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Comments


sam darley
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Sorry to be the pedant, but the Eurogamer does mention a three-hour running time (in the second-to-last paragraph). It just doesn't treat it as a negative, but simply a statement of duration.

Fiore Iantosca
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3 hours seems about right if you go straight through it. I loved this game. Playing on my 52" with headset at night, the ambiance and mood it created was amazing. I think GameSpot wrote it was 1 hour. That's BS. Maybe to a gamer PRO or a game reviewer like GameSpot's.



For most people it will take them longer and they may not do it in one sitting.



But in the end, it was a beautiful game.

Ujn Hunter
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I'd personally rather have a game that is 3 hours long than 60 hours long. I never finish those long games. However I will also never pay more than $10 for a digital download. So I won't buy LIMBO (no matter how good the game is...) until it goes on sale for $10 or less. If the game came out at retail I'd gladly pay $20-30 for it though.

Fiatala Salamo
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Since game time cannot be captured exactly, I think it's best in a game like Limbo to offer more information. "Our first complete play took between three and four hours. An inexperienced puzzler could expect between six and 10 hours, while our second play speed run - knowing all solutions - came in at just over 95 minutes." That gives a wide range of possible play times, but it frames the range in a way where a user, knowing his or her own experience level, could guess at the time it would take them.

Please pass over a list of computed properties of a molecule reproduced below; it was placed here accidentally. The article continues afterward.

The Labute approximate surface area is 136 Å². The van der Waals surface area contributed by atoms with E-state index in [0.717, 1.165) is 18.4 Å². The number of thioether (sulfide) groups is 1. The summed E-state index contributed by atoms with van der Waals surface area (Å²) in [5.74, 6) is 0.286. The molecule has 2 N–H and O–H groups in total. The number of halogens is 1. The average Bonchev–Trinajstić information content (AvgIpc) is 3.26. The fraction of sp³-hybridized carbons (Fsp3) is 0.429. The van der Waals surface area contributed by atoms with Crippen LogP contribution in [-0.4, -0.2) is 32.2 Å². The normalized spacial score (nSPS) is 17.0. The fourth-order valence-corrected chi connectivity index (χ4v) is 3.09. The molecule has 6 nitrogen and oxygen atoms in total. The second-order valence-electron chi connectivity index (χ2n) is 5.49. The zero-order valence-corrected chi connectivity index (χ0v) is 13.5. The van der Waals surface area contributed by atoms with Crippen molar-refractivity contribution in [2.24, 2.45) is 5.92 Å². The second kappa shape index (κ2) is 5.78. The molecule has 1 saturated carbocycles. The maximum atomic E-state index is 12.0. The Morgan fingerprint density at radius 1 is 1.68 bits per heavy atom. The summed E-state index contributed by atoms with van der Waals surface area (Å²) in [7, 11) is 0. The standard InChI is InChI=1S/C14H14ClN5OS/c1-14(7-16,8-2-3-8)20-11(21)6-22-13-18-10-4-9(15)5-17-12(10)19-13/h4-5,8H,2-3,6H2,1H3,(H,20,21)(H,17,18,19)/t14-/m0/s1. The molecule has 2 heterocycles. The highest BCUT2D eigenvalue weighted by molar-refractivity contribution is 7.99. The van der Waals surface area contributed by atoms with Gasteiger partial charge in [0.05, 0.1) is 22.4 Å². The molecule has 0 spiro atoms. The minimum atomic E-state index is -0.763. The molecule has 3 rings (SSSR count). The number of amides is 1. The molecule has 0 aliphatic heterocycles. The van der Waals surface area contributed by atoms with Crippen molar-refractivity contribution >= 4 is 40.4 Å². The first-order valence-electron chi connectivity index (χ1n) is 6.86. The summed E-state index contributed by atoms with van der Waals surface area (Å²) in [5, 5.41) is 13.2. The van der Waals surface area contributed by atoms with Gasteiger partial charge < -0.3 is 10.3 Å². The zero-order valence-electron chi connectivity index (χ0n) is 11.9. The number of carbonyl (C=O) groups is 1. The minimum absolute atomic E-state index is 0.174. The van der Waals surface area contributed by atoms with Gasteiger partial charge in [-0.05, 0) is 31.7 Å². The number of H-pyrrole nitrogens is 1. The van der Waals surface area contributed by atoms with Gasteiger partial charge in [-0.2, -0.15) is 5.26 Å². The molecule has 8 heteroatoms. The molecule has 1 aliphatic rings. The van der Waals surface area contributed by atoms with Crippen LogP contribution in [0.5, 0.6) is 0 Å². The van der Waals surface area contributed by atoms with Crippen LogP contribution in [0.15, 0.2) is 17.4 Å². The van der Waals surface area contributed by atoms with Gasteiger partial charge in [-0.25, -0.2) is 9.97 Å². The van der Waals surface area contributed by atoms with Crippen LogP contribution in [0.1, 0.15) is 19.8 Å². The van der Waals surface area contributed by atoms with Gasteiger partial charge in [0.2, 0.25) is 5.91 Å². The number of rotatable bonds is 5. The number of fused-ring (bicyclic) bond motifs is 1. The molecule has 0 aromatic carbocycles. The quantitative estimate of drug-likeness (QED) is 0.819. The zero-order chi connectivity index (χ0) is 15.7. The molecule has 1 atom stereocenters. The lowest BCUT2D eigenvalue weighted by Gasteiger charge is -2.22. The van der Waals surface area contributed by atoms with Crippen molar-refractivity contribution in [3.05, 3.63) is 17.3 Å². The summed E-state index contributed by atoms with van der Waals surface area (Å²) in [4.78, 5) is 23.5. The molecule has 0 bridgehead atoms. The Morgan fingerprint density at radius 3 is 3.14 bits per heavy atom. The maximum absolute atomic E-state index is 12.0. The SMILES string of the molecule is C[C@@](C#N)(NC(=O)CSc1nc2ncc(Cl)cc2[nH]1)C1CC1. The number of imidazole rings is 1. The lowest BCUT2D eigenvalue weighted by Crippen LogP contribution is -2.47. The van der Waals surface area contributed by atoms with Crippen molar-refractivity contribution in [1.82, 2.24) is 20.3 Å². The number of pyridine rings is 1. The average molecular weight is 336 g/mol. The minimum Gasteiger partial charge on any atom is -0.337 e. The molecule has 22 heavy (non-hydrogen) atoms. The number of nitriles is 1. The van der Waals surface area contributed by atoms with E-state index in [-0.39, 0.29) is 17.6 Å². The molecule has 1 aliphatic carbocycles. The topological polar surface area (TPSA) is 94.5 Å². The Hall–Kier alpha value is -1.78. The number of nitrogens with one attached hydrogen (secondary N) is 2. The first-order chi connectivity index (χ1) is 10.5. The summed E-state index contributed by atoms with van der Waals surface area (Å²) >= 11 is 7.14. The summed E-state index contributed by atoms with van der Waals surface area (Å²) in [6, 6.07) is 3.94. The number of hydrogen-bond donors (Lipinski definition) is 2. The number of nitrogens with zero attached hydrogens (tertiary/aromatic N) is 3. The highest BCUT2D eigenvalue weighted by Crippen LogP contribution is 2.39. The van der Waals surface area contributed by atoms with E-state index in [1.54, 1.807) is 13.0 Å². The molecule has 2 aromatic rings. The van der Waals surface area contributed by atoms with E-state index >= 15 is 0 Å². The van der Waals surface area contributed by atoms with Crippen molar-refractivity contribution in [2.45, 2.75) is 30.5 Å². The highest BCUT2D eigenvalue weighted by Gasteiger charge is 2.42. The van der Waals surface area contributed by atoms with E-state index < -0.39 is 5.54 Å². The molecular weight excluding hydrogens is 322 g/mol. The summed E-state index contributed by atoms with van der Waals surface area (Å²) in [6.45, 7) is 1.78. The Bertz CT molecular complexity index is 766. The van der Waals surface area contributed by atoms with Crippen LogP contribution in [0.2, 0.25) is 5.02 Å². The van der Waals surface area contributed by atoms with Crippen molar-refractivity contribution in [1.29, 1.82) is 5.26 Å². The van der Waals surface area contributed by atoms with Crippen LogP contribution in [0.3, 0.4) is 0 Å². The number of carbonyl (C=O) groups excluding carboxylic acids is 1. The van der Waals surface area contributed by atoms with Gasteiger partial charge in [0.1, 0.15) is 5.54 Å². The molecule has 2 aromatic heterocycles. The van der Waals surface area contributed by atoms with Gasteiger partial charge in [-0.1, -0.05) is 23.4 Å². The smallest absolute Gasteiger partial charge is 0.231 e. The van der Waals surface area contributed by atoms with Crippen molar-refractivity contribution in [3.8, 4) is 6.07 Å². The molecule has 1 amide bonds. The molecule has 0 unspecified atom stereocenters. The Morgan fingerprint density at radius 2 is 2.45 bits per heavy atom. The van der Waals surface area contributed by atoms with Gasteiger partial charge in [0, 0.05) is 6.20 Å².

I do think the reviewer has a responsibility to mention play time in any game. The reader can disregard the information or use it to further define their expected value.

Simon Carless
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Thanks, Sam - we edited to update that.

Martin Oddy
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"I mentally inserted the unwritten subtext: "Note: This game may take you a while if you are not as awesome at video games as we are.""



--



Rather than the subtext of this article which is "everyone else has said it's too short so I'll go ahead and say the opposite because I'm cool".

Rikki Prince